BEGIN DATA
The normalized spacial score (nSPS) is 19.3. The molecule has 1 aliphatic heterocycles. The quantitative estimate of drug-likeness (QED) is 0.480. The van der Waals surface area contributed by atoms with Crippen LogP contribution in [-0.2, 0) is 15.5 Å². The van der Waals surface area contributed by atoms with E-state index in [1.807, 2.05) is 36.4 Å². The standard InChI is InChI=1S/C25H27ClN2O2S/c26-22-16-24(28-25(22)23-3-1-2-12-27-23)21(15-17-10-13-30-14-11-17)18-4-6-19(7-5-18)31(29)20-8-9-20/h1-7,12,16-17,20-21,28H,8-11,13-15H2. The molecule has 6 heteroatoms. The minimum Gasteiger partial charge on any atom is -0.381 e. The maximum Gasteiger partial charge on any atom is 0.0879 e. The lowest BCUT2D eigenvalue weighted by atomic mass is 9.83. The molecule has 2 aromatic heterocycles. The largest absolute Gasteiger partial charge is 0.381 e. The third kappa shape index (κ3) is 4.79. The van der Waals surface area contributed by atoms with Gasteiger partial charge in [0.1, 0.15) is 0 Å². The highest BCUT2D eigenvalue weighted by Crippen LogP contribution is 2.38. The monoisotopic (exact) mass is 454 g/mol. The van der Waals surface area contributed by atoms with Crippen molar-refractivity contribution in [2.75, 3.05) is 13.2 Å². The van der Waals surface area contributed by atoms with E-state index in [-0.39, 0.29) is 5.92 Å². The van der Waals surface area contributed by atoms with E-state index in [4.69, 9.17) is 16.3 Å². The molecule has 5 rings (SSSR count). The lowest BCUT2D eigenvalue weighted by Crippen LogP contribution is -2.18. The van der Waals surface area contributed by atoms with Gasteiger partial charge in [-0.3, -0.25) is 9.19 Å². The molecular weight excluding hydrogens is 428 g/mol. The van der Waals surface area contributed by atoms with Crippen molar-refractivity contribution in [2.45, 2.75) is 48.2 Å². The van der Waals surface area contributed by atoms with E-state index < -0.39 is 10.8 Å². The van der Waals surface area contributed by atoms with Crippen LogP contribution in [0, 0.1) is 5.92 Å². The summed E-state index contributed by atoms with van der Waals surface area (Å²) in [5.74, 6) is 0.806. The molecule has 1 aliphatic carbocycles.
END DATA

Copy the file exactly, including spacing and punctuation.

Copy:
The normalized spacial score (nSPS) is 19.3. The molecule has 1 aliphatic heterocycles. The quantitative estimate of drug-likeness (QED) is 0.480. The van der Waals surface area contributed by atoms with Crippen LogP contribution in [-0.2, 0) is 15.5 Å². The van der Waals surface area contributed by atoms with E-state index in [1.807, 2.05) is 36.4 Å². The standard InChI is InChI=1S/C25H27ClN2O2S/c26-22-16-24(28-25(22)23-3-1-2-12-27-23)21(15-17-10-13-30-14-11-17)18-4-6-19(7-5-18)31(29)20-8-9-20/h1-7,12,16-17,20-21,28H,8-11,13-15H2. The molecule has 6 heteroatoms. The minimum Gasteiger partial charge on any atom is -0.381 e. The maximum Gasteiger partial charge on any atom is 0.0879 e. The lowest BCUT2D eigenvalue weighted by atomic mass is 9.83. The molecule has 2 aromatic heterocycles. The largest absolute Gasteiger partial charge is 0.381 e. The third kappa shape index (κ3) is 4.79. The van der Waals surface area contributed by atoms with Gasteiger partial charge in [0.1, 0.15) is 0 Å². The highest BCUT2D eigenvalue weighted by Crippen LogP contribution is 2.38. The monoisotopic (exact) mass is 454 g/mol. The van der Waals surface area contributed by atoms with Crippen molar-refractivity contribution in [2.75, 3.05) is 13.2 Å². The van der Waals surface area contributed by atoms with E-state index in [-0.39, 0.29) is 5.92 Å². The van der Waals surface area contributed by atoms with E-state index in [4.69, 9.17) is 16.3 Å². The molecule has 5 rings (SSSR count). The lowest BCUT2D eigenvalue weighted by Crippen LogP contribution is -2.18. The van der Waals surface area contributed by atoms with Gasteiger partial charge in [-0.3, -0.25) is 9.19 Å². The molecular weight excluding hydrogens is 428 g/mol. The van der Waals surface area contributed by atoms with Crippen molar-refractivity contribution in [2.45, 2.75) is 48.2 Å². The van der Waals surface area contributed by atoms with E-state index < -0.39 is 10.8 Å². The van der Waals surface area contributed by atoms with Crippen LogP contribution in [0, 0.1) is 5.92 Å². The summed E-state index contributed by atoms with van der Waals surface area (Å²) in [5.74, 6) is 0.806. The molecule has 1 aliphatic carbocycles.